We are all becoming more environmentally aware but sometimes messages on energy and water saving contradict good food safety advice. Remember that being ill is a drain on the economy and not something we would wish on our family and friends. Some types of food poisoning can have severe or even chronic consequences.
Saving water is important but so is washing your hands. Washing fruit and vegetables under running water removes loose soil and helps to remove many bacteria and viruses. If you wash fruit and vegetables that are not going to be cooked in a bowl to save water this can just create a microbiological soup that may re-contaminate the food or your hands depending on the types and amounts washed. Alternatively, you can catch running water used for washing in a bowl or bucket and then put it on the garden where it will not contact other ready to eat fruits, vegetables and herbs. Read labels of pre-cut or peeled fruits and vegetables. If they have already been washed before packaging and they are within their use by date then washing again is not necessary.
Don’t be tempted to save electricity by making your fridge warmer. It must run at 5°C or below to make sure bacteria don’t grow.
It is great to grow your own food as it tastes good, it is fresh and it helps our children understand where food comes from. You can still get food poisoning or contamination from your own produce but this can be avoided with bit of careful planning.
Remember not to put ‘grey’ water from the house, such as the washing machine water, on to fruit, vegetables or herbs growing in the garden. Don’t store grey water as microbes will grow in it and don’t use water from the washing up or dishwasher as it has too much fat and other solids which can be bad for plant growth.
Don’t locate your garden near any rubbish piles or bins that may contain chemicals that could leak into the garden or attract vermin. I Carefully choose the garden site for hazards, for example, if you have an older building avoid using soil that could have been contaminated by scrapings of lead paint many years ago.
Make sure the compost you buy is treated and if you make it yourself ensure it is well composted; this not only kills any weed seeds but also helps kill food poisoning bacteria. Prevent easy access by vermin and pests., like mice and rats, which can spread disease. Never use any type of manure on food plants that hasn’t been thoroughly composted as it will be contaminated with bacteria some of which can make you sick.
Take precautions to protect your vegetable garden from entry of domestic and wild pests. Watch for evidence of invasions and discard damaged crops.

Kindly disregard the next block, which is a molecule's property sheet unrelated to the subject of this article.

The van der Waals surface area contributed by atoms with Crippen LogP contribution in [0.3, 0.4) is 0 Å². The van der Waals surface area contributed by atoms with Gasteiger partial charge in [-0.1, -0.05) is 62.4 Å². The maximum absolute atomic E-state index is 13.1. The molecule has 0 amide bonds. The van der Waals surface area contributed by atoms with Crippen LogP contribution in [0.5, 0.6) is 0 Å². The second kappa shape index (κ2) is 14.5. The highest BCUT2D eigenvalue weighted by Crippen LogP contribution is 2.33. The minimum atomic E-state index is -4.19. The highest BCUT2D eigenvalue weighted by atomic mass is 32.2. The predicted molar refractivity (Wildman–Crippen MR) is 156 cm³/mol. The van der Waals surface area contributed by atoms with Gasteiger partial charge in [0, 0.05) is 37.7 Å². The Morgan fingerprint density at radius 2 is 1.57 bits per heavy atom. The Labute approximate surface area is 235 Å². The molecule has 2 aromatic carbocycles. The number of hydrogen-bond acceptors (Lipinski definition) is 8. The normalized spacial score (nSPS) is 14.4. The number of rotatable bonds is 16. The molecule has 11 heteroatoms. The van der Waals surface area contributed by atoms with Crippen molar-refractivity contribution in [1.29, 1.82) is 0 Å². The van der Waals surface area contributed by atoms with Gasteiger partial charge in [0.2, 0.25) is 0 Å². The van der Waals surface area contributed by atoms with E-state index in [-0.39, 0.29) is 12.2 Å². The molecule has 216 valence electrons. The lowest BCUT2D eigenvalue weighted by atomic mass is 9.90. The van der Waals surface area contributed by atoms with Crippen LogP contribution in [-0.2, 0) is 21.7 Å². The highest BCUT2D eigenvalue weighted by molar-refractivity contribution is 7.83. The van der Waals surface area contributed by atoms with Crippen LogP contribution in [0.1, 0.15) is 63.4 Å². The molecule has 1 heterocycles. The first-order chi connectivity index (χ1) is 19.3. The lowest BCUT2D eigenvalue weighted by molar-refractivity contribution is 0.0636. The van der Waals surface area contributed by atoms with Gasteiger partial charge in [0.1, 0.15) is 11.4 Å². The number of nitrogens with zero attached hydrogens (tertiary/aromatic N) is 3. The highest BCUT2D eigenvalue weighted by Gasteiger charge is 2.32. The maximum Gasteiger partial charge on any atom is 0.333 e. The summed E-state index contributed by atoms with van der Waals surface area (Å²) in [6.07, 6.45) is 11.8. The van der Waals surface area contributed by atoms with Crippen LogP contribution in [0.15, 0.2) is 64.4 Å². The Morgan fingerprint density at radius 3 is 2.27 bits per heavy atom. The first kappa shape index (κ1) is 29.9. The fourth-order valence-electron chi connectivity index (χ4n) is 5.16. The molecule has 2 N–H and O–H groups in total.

Minimise the use of garden chemicals and make sure you stick to the instructions for use. Use exactly the amount recommended on the label and don’t spray other areas of the garden in windy conditions in case the spray drifts onto fruit and vegetables. Some chemicals will have withholding periods before you harvest any fruit or vegetables that have been sprayed so that there are not residues in the food when consumed.
Use separate, leak-proof, easily washable bags for meat/poultry/seafood and for fruit and vegetables – retailers can still provide small plastic bags for these higher risk products which are recyclable at major supermarkets.
When you are purchasing your reusable bags make sure you get a cooler bag to keep your refrigerated and frozen food at a safe temperature on the way home, you may need to add ice bricks on warm days.
Choose a clean trolley or basket for your shopping. Never put fresh fruit and vegetables that won’t be peeled or cooked before eating directly into the trolley, put them in a clean bag.
Plan to do your food shopping last and take it straight home so perishable food doesn’t warm to temperatures in the danger zone where bacteria can grow (5° to 60°C). Don’t leave your shopping in a hot car. When home, pack chilled and frozen products into your refrigerator or freezer immediately.
It’s best not to store your reusable shopping bags in your car where they can get hot or can come into contact with pets or dirty items such as sporting equipment and shoes. If you do keep them in the car zip them into a cooler bag to keep them clean.
Reusable food and drink containers such a keep cups are becoming popular. Make sure your containers are clean, washing them in soapy hot water, rinsing and drying thoroughly. Make sure the containers are transported closed so they don’t get recontaminated and take any perishable food home straight away in a cooler bag (with ice brick if a long distance) It is also up to the shop/ cafe if they allow this to be done eg if their scales can be set for different containers.